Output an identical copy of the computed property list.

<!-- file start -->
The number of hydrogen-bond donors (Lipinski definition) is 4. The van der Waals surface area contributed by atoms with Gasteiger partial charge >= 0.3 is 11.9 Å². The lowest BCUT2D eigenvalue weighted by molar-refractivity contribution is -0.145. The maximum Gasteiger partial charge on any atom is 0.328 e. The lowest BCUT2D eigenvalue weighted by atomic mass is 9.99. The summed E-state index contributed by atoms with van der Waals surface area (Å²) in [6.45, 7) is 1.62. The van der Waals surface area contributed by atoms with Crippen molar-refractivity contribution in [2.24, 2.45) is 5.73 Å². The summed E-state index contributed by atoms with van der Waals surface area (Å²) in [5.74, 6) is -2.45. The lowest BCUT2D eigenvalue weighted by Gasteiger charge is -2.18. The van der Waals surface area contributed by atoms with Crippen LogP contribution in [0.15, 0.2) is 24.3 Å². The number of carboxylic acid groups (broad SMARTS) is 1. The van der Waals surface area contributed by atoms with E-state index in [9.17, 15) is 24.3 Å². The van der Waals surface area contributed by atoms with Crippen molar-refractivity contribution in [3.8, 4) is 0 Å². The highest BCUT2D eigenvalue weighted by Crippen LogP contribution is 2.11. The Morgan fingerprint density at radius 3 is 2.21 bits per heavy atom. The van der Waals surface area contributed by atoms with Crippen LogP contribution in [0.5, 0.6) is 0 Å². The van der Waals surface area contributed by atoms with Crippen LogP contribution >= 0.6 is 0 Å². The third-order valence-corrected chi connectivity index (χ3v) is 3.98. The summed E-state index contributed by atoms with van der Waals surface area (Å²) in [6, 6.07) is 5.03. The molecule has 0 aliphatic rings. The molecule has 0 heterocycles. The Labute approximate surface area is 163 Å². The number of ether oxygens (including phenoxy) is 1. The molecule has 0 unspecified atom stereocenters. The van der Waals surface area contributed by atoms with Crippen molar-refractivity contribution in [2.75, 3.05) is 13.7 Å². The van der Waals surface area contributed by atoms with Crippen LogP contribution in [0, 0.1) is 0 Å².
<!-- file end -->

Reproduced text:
The number of hydrogen-bond donors (Lipinski definition) is 4. The van der Waals surface area contributed by atoms with Gasteiger partial charge >= 0.3 is 11.9 Å². The lowest BCUT2D eigenvalue weighted by molar-refractivity contribution is -0.145. The maximum Gasteiger partial charge on any atom is 0.328 e. The lowest BCUT2D eigenvalue weighted by atomic mass is 9.99. The summed E-state index contributed by atoms with van der Waals surface area (Å²) in [6.45, 7) is 1.62. The van der Waals surface area contributed by atoms with Crippen molar-refractivity contribution in [2.24, 2.45) is 5.73 Å². The summed E-state index contributed by atoms with van der Waals surface area (Å²) in [5.74, 6) is -2.45. The lowest BCUT2D eigenvalue weighted by Gasteiger charge is -2.18. The van der Waals surface area contributed by atoms with Crippen LogP contribution in [0.15, 0.2) is 24.3 Å². The number of carboxylic acid groups (broad SMARTS) is 1. The van der Waals surface area contributed by atoms with E-state index in [9.17, 15) is 24.3 Å². The van der Waals surface area contributed by atoms with Crippen molar-refractivity contribution in [3.8, 4) is 0 Å². The highest BCUT2D eigenvalue weighted by Crippen LogP contribution is 2.11. The Morgan fingerprint density at radius 3 is 2.21 bits per heavy atom. The van der Waals surface area contributed by atoms with Crippen LogP contribution in [0.5, 0.6) is 0 Å². The van der Waals surface area contributed by atoms with Crippen LogP contribution >= 0.6 is 0 Å². The third-order valence-corrected chi connectivity index (χ3v) is 3.98. The summed E-state index contributed by atoms with van der Waals surface area (Å²) in [6, 6.07) is 5.03. The molecule has 0 aliphatic rings. The molecule has 0 heterocycles. The Labute approximate surface area is 163 Å². The number of ether oxygens (including phenoxy) is 1. The molecule has 0 unspecified atom stereocenters. The van der Waals surface area contributed by atoms with Crippen molar-refractivity contribution in [2.75, 3.05) is 13.7 Å². The van der Waals surface area contributed by atoms with Crippen LogP contribution in [0, 0.1) is 0 Å².